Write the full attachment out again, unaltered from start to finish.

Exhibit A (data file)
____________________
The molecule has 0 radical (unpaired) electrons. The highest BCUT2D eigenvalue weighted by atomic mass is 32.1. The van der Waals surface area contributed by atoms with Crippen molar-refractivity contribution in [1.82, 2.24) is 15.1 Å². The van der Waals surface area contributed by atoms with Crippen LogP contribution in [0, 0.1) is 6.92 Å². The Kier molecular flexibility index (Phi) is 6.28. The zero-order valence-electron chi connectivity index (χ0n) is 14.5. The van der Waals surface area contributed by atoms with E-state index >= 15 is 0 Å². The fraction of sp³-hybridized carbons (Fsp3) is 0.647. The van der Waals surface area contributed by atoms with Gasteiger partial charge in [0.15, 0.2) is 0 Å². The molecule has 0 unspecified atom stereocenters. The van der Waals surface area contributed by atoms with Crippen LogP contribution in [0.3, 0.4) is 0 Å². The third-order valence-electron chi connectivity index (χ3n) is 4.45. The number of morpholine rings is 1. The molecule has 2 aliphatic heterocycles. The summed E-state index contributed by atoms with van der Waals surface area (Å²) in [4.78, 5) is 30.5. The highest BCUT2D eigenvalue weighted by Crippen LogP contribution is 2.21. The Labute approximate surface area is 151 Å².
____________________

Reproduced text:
The molecule has 0 radical (unpaired) electrons. The highest BCUT2D eigenvalue weighted by atomic mass is 32.1. The van der Waals surface area contributed by atoms with Crippen molar-refractivity contribution in [1.82, 2.24) is 15.1 Å². The van der Waals surface area contributed by atoms with Crippen LogP contribution in [0, 0.1) is 6.92 Å². The Kier molecular flexibility index (Phi) is 6.28. The zero-order valence-electron chi connectivity index (χ0n) is 14.5. The van der Waals surface area contributed by atoms with E-state index >= 15 is 0 Å². The fraction of sp³-hybridized carbons (Fsp3) is 0.647. The van der Waals surface area contributed by atoms with Gasteiger partial charge in [0.15, 0.2) is 0 Å². The molecule has 0 unspecified atom stereocenters. The van der Waals surface area contributed by atoms with Crippen LogP contribution in [0.3, 0.4) is 0 Å². The third-order valence-electron chi connectivity index (χ3n) is 4.45. The number of morpholine rings is 1. The molecule has 2 aliphatic heterocycles. The summed E-state index contributed by atoms with van der Waals surface area (Å²) in [4.78, 5) is 30.5. The highest BCUT2D eigenvalue weighted by Crippen LogP contribution is 2.21. The Labute approximate surface area is 151 Å².